Networking in this modern age has been digitised, so it is made easier, but is it more effective?
Probably not, when most of the time the so called Networking’ is little more than an opportunity for a sales pitch.
Over my time, the most value that has evolved has come not from those I know well, but from those I know not so well, or at all, but who are in the networks of those in my networks.
When I first left corporate, one morning after another barney with the MD (never a career enhancing move) 23 years ago, the first thing I did the following morning, after processing the fact that I had a young family, with heavy commitments, and suddenly no income, was to write down the name of everyone I knew with the intention of ringing each of them to let them know I was now looking for a job.
The really surprising fact was that the greatest level of support came from those I did not know well, but with whom I had interacted in some way. They not only offered me the support I had assumed would come from my closest connections, but they were the most valuable source of new connections. With hindsight, it is obvious, those I knew well were less likely to be able to offer valuable new connections, as I already knew them all.
The networks of your networks are of enormous value, if you treat them with respect. The weak ties they deliver are more likely to create the unexpected than those you know well.
Over the years I have discovered a few things about networking, which is the source of 100% of my activity, as it has always been since the first consulting gig came 22 years ago. This came from a vague acquaintance to whom I had offered some insights in the course of a general conversation I did not remember, but he did.
It is not about selling, it is about trust.
When an approach is with the objective of selling, most can smell it a mile way, and run for the hills, we hate to be sold to. Networking is about being valuable to others, which builds trust, which eventually leads to a transaction, in a tiny percentage of cases. You always need to give a bit before you can expect to get anything of value back.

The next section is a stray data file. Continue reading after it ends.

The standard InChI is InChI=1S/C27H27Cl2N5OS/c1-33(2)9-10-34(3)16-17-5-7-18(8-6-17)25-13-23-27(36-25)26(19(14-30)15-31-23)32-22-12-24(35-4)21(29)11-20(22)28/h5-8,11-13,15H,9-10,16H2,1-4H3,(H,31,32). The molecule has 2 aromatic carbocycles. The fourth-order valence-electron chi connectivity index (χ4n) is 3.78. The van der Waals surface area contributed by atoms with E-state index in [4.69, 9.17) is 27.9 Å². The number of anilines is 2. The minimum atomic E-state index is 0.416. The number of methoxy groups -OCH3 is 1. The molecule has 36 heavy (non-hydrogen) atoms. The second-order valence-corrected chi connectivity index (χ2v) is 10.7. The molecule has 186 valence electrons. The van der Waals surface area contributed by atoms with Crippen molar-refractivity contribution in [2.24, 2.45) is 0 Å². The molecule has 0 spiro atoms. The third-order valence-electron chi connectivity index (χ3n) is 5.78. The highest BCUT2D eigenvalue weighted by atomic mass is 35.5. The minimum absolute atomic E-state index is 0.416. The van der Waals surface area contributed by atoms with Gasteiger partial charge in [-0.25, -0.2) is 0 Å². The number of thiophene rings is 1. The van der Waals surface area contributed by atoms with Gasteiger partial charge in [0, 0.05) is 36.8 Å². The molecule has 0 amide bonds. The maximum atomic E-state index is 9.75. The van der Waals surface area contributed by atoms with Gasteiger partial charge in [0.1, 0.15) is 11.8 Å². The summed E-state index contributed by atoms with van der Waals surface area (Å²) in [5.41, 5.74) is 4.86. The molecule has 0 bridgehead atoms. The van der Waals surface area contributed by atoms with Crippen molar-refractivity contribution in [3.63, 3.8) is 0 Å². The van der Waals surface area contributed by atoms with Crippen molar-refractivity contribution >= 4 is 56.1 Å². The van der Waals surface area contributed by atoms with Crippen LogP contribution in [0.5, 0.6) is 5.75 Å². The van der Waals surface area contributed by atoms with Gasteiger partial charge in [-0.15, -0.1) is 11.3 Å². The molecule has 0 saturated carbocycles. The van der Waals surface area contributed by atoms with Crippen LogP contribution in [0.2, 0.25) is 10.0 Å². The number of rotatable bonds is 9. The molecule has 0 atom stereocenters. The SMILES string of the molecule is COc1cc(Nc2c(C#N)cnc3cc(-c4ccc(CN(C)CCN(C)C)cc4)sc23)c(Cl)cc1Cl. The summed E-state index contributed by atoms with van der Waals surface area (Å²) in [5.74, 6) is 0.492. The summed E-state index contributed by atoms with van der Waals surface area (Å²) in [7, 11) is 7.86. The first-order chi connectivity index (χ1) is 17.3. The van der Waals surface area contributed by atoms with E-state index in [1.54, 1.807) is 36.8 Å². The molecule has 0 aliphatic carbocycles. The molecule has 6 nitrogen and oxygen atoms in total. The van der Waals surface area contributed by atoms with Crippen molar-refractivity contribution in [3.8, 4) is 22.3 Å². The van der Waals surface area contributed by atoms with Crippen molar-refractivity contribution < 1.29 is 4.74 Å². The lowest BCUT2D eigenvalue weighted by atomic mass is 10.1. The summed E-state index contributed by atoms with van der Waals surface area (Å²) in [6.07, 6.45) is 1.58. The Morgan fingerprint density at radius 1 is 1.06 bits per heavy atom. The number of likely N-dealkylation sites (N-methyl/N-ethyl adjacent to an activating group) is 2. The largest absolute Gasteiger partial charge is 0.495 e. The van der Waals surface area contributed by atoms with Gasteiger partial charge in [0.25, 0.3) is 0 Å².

Networking is highly personal.
Human beings are social animals, but having said that, we like to be social with others who are ‘like us’. There has to be some human connection before we will allow somebody new into our personal circles. This is where most of the digital platforms fall down. A ‘Like’ on Facebook is utterly meaningless, except to Facebook as a track along which to send more ads. A generic ‘let’s connect’ message on LinkedIn is much less likely to attract a positive response than one that is personalised, and the more personalised the better. After all you are more likely to trust someone who has taken the trouble to do some basic research and sent a personalised note, than a random generic connection request which you know in most cases will be followed by a sales pitch.
Networker or connector?
Being a networker implies that it is all about you, who you know, and what you can make happen as a result. A better outcome is to be a connector, someone who ‘knows who knows,’ and in this way can add value to two other parties, which will build trust, and the likelihood that both of the connected parties will remember and return the favour, usually in spades.
Networks work as clusters.
Because we are pack animals, who tend to stick together, once we are in a cluster, we can ‘work’ the cluster, but there are always a few who have connections beyond the cluster, the ‘connectors’ referred to above. Being the connector between these tight clusters is a position of great influence. The more diverse the connections you have access to, the greater the potential for that the one piece that completes the puzzle is likely to be in there somewhere.
And, your most valuable asset: your health of course.